Where would I most like to live?

My husband and I talk a great deal about the Pacific Northwest or Canada. I’m not sure what drives this fascination, perhaps a previous life? Regardless, the thought of living there is comforting.

What is my most treasured possession?

A letter from my mother after my father died. I returned home to help her with the paperwork that befalls a person after a spouse’s death. She was never demonstrative, but in this letter she wrote the words I had always longed to hear.

What is my most marked characteristic?

According to friends and acquaintances over the years, my passion is a defining characteristic. Once I lock onto something in my mind, my imagination shifts into full gear. I see the big picture and the possibilities. This has been extremely useful in helping others.

What is my most inspirational location in my city?

Chalk it up to being an introvert, but my most inspirational place is in my office, sitting at my keyboard. Once my fingers are on the keyboard, I slip into an altered state. Pen and paper can’t accomplish this. Scenery doesn’t accomplish it. My keyboard is the power button to my inspirations.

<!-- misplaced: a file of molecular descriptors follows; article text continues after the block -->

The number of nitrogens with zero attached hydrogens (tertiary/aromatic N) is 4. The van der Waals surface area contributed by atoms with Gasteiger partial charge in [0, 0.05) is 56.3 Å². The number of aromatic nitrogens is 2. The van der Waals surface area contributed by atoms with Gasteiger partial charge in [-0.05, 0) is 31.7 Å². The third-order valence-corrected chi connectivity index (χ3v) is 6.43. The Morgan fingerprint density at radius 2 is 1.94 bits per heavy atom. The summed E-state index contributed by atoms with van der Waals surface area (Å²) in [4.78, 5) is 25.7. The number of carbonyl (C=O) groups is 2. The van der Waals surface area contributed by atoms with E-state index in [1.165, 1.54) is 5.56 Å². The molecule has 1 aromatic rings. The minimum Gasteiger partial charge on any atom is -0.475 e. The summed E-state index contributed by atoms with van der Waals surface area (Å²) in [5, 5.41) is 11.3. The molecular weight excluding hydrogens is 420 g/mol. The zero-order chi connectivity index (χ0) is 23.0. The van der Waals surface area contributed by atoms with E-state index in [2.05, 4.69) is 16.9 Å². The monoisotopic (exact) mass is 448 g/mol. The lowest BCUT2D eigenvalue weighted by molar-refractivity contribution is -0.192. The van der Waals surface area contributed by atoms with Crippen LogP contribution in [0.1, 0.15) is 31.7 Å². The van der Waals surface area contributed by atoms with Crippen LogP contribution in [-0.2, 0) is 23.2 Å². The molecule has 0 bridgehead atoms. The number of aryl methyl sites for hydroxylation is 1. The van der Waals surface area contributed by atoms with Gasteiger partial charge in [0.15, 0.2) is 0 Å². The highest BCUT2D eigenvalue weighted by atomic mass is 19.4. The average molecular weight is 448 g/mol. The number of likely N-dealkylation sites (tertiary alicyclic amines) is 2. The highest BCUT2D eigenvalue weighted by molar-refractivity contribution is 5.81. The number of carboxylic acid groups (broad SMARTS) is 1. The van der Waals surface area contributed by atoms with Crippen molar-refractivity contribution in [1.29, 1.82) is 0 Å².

What is my favourite place to eat and drink in my city?

On The Border, a Mexican restaurant, is probably my favorite place. I’ve always like the Mexican cuisine, although the best I’ve ever had was prepared for us by a native Mexican family when I lived in Austin, Texas.

What books influenced my life and how?

The Dragon Doesn’t Live Here Anymore by Alan Cohen came into my life when I was first actively seeking a greater spiritual understanding of myself. It addressed many issues that mystified me at the time. It was not the decisive moment in my spiritual journey, but it lent a practicality to the deeper questions I was asking and encouraged me that I was on the right path for myself.